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Python Programming

Python's Official Repository Included 10 'Malicious' Typo-Squatting Modules (bleepingcomputer.com) 69

An anonymous reader quotes BleepingComputer: The Slovak National Security Office (NBU) has identified ten malicious Python libraries uploaded on PyPI -- Python Package Index -- the official third-party software repository for the Python programming language. NBU experts say attackers used a technique known as typosquatting to upload Python libraries with names similar to legitimate packages -- e.g.: "urlib" instead of "urllib." The PyPI repository does not perform any types of security checks or audits when developers upload new libraries to its index, so attackers had no difficulty in uploading the modules online.

Developers who mistyped the package name loaded the malicious libraries in their software's setup scripts. "These packages contain the exact same code as their upstream package thus their functionality is the same, but the installation script, setup.py, is modified to include a malicious (but relatively benign) code," NBU explained. Experts say the malicious code only collected information on infected hosts, such as name and version of the fake package, the username of the user who installed the package, and the user's computer hostname. Collected data, which looked like "Y:urllib-1.21.1 admin testmachine", was uploaded to a Chinese IP address. NBU officials contacted PyPI administrators last week who removed the packages before officials published a security advisory on Saturday."

The advisory lays some of the blame on Python's 'pip' tool, which executes arbitrary code during installations without requiring a cryptographic signature.

Ars Technica also reports that another team of researchers "was able to seed PyPI with more than 20 libraries that are part of the Python standard library," and that group now reports they've already received more than 7,400 pingbacks.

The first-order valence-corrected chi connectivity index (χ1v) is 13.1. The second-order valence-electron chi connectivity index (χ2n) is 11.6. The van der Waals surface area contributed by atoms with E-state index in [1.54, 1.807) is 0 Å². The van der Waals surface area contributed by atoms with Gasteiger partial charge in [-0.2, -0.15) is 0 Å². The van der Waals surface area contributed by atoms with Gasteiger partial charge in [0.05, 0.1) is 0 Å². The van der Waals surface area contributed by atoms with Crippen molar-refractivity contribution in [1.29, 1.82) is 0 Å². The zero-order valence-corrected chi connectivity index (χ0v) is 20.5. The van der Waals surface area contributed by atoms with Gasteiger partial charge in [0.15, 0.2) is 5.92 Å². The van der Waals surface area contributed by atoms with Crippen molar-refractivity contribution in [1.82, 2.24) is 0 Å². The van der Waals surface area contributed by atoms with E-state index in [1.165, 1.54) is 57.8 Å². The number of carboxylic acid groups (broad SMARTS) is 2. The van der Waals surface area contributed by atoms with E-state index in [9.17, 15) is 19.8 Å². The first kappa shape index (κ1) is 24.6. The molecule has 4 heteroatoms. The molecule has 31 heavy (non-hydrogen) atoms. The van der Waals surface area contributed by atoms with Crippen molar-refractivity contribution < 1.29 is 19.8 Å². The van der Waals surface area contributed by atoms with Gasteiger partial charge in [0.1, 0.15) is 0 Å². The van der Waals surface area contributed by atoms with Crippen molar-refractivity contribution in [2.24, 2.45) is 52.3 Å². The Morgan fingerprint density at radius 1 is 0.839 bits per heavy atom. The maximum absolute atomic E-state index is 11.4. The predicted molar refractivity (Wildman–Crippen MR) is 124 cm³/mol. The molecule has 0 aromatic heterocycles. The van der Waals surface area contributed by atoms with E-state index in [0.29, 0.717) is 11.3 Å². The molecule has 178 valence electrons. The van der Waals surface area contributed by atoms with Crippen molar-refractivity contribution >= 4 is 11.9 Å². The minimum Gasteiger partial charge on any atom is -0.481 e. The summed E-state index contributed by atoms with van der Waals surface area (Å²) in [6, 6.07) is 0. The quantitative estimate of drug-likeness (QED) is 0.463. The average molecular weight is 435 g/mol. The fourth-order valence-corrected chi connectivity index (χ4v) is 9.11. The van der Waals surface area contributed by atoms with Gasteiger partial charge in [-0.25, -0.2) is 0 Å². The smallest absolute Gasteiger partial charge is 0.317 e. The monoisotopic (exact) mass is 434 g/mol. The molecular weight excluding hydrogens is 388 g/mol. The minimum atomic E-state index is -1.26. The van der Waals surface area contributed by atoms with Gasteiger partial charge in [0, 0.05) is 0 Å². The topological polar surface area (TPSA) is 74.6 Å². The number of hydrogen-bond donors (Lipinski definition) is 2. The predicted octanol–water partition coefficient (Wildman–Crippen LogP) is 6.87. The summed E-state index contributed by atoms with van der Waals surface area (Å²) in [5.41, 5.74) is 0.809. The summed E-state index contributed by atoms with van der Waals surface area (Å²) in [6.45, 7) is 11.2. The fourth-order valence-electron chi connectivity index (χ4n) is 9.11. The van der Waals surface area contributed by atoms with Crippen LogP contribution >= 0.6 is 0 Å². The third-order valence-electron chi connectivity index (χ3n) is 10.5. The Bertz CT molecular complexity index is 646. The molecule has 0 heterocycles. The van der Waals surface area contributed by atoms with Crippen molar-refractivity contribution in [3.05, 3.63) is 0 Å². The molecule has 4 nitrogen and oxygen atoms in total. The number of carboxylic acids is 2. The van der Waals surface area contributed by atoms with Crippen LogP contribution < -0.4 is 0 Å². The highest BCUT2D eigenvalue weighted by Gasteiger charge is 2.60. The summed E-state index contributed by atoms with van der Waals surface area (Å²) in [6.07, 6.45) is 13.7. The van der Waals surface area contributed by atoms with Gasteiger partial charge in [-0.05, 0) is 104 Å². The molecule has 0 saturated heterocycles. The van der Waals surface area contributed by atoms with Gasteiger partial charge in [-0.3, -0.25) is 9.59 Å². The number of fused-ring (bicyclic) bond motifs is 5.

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Python's Official Repository Included 10 'Malicious' Typo-Squatting Modules

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  • I use pip install all the time...well pip3 install

    pypl is great but they could increase their security at bit and still keep the same level of functionality. This malware is kind of obvious, or at least it seems like it should be obvious to security people.

    I remember thinking on more than a few occasions that pypl could be easily misused by beginners.

    • What the hell would that change?

      The vector here is people asking for a module that is named similar to the one they want, pip in installing exactly the module they are mistakenly asking for - there is no reason that any cryptographic signature would be failed.

      The only marginal finger-pointing possible here is at PyPl for allowing typo squating, however even that is marginal.

      Basically, if you are installing modules from 'dah internetz', you should take just a little care, perhaps?

      Unless what they are trying

      • What the hell would that change?

        If anything remotely like the way it is handled in RPM repositories, at least the identity of the author is different.
        urlib and urllib would be submitted by 2 different authors.
        menaning that pypi would either "installing urllib, signed by 0xb00b1e5 'original@author.com' ? [Y/N]" or
        "installing urllib, signed by 0xdeadbeef 'evil@hacker.com' ? [Y/N] "
        (in a way, that is something that already is happening with GitHub repository as the author's nickname or the company's/project names are part of the URL)

        it's not

        • maybe they are better at spotting a whole different author identity

          Good luck with that, as email addresses and author usernames can also be typosquatted, and unless you have the resources of Facebook to bruteforce a hash [ycombinator.com], key IDs aren't going to be as memorable as "boobies" or "dead beef".

          installing urllib, signed by 0xb00b1e5 'original@outlook.com'
          # vs.
          installing urlib, signed by 0xdeadbeef 'origina1@outlook.com'

          I'm more of a Perl guy than Python guy [...] but if the most common non-core modules are developed by a few known authors

          Does CPAN have the same situation where "common non-core modules are developed by a few known authors"?

          Yet another way to use cryptography, would be to take notice from GPG's web of trust

          I imagine OpenPGP's web of trust would have two significa

        • If anything remotely like the way it is handled in RPM repositories, at least the identity of the author is different. urlib and urllib would be submitted by 2 different authors. menaning that pypi would either "installing urllib, signed by 0xb00b1e5 'original@author.com' ? [Y/N]" or "installing urllib, signed by 0xdeadbeef 'evil@hacker.com' ? [Y/N] "

          When I'm looking for a library, I typically don't know or care who the original author was. I just want the library to do something I want done.

    • by Z00L00K ( 682162 )

      And how would cryptographically signed even help?

      Anyone letting a package into a library site need to verify it before it can be downloaded.